Apple's release of another new iPad this year has many scratching their heads. But Morgan Stanley's Katy Huberty sees method behind the madness.
In an investors note out yesterday, Huberty ticked off three reasons why the company unveiled the iPad 4 so soon after its predecessor, which arrived earlier this year.
First, the 3rd-generation iPad, which the analyst calls a "stale product," could have seen its sales cannibalized by the cheaper iPad Mini.
Second, sales for the 3rd-gen iPad were not as high as expected, which Huberty blamed on limited improvements over the iPad 2. Adding the to the iPad 4 doubles the new tablet's performance, which at least "partially addresses that issue."
And finally, Apple may have relied on experience in pushing out a new iPad. The company refreshed the original iPod when it released smaller versions, which the analyst says "accelerated growth."
Beyond Huberty's reasons, Apple likely had other incentives in mind.
The 4th-generation iPad comes with the same Lightning interface found on the new iPhone, iPod Touch, and iPod Nano. As CNET's Molly Wood lamented yesterday, this means that buyers of any of these new devices have to. Apple and its partners stand to gain hefty profits from all the new devices and adapters that people will be forced to purchase.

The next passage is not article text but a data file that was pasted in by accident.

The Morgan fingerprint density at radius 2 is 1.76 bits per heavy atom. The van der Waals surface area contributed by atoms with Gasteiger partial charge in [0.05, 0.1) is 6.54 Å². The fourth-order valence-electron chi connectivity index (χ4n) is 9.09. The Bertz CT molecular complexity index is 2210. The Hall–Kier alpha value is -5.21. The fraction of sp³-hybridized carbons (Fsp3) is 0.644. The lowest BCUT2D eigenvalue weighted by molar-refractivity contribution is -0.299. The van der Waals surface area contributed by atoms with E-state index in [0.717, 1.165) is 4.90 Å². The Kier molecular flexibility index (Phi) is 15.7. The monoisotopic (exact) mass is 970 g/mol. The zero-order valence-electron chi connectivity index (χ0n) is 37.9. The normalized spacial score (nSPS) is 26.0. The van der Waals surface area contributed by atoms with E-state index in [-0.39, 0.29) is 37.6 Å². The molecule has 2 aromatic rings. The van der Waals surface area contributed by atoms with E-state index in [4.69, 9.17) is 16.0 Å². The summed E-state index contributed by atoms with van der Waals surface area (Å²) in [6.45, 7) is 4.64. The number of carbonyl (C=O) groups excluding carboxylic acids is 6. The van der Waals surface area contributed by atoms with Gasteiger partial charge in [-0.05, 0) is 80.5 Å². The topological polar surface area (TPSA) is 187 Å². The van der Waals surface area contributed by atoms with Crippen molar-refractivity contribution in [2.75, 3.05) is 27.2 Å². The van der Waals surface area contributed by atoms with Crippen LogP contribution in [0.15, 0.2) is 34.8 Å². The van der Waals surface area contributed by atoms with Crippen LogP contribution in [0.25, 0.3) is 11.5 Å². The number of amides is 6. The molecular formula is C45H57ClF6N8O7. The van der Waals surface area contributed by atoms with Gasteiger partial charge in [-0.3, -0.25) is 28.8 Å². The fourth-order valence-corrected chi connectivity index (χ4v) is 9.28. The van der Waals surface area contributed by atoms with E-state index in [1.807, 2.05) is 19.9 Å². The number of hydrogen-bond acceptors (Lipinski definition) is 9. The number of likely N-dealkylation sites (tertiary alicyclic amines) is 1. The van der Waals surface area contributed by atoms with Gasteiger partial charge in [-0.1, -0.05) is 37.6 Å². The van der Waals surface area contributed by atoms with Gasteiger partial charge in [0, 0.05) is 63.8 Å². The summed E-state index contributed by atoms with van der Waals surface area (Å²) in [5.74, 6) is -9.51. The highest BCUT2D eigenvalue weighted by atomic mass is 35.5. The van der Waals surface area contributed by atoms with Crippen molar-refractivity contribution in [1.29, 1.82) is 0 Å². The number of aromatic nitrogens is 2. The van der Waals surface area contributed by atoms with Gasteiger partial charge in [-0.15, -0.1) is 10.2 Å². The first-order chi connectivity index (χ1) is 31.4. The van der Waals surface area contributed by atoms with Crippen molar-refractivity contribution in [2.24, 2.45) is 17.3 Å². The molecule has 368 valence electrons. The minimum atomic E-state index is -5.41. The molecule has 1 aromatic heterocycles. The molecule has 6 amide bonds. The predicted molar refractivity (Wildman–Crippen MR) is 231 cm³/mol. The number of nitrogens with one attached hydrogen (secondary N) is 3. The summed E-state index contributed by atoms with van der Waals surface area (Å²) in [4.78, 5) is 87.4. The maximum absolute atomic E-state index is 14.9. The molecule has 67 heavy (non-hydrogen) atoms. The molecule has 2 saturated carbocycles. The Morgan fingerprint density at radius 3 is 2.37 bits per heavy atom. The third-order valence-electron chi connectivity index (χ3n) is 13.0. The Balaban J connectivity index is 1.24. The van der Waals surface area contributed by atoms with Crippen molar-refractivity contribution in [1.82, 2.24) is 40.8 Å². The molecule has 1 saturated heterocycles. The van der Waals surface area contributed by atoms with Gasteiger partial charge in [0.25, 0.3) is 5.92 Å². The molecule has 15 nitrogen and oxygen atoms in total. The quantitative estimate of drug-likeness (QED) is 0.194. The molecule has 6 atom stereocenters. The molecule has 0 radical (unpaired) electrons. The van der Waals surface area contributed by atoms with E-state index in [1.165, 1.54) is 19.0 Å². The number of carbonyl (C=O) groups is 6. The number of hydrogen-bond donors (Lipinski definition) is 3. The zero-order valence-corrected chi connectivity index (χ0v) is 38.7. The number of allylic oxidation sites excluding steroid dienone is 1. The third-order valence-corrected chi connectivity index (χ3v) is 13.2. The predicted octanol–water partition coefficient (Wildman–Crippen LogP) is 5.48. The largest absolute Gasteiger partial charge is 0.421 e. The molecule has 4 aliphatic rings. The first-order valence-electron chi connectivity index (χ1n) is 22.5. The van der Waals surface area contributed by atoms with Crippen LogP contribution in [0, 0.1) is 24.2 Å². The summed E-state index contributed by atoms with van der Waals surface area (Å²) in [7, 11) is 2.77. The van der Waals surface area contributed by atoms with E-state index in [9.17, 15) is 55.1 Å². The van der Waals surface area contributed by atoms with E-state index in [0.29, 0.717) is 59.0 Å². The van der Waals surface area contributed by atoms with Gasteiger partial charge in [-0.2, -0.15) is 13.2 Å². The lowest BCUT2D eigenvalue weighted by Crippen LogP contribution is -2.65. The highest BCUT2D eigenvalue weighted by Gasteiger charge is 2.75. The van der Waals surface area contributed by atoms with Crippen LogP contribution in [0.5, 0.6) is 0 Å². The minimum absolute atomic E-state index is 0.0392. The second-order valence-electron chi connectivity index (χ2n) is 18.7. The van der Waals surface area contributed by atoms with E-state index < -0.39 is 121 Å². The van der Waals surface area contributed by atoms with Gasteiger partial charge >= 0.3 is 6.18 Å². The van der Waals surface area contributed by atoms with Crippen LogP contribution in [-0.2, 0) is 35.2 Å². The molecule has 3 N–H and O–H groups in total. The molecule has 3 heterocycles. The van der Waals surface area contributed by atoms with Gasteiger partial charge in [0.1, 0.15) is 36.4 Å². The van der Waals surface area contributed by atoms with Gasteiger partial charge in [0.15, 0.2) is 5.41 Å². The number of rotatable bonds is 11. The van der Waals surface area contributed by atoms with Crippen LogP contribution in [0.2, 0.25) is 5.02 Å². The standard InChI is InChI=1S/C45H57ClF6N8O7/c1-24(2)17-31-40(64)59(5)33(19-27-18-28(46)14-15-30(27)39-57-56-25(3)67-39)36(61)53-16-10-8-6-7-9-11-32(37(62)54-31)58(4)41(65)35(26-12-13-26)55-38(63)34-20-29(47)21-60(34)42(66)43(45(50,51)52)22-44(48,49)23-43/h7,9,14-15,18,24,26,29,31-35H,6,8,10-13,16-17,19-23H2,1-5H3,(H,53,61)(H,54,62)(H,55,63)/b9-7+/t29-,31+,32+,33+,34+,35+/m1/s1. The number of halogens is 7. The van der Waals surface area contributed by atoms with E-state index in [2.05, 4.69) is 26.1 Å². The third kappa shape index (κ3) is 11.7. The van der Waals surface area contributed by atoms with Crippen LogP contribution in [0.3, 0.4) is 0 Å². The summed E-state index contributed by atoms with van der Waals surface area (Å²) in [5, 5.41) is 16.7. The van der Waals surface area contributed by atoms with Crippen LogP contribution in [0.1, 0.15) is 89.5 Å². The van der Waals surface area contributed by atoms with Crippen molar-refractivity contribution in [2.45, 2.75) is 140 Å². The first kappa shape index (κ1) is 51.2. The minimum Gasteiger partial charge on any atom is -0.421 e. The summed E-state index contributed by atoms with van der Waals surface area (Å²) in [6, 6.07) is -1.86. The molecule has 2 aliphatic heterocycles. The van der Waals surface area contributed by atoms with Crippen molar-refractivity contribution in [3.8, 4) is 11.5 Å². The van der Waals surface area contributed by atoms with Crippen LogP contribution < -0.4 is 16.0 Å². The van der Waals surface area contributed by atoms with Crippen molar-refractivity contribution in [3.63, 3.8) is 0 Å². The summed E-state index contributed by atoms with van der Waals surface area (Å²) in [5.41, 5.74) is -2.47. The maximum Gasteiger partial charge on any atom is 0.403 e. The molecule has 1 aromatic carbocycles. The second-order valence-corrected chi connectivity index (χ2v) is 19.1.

But I think the iPad refresh is also a matter of timing.
In the past, Apple's product launches were spread out across the year. A new iPhone would pop up during the summer. A new iPad would appear in March. The company now seems more intent on releasing its new products, especially its mobile products, all around the same time.
So, each new iPhone debuts in September. Each new iPad Mini will debut in October. And now, each new 9.7-inch iPad will also likely debut in October. This timing puts all the products under the same seasonal umbrella. And more importantly, it ensures that Apple has a host of new devices ready in time for the critical holiday demand.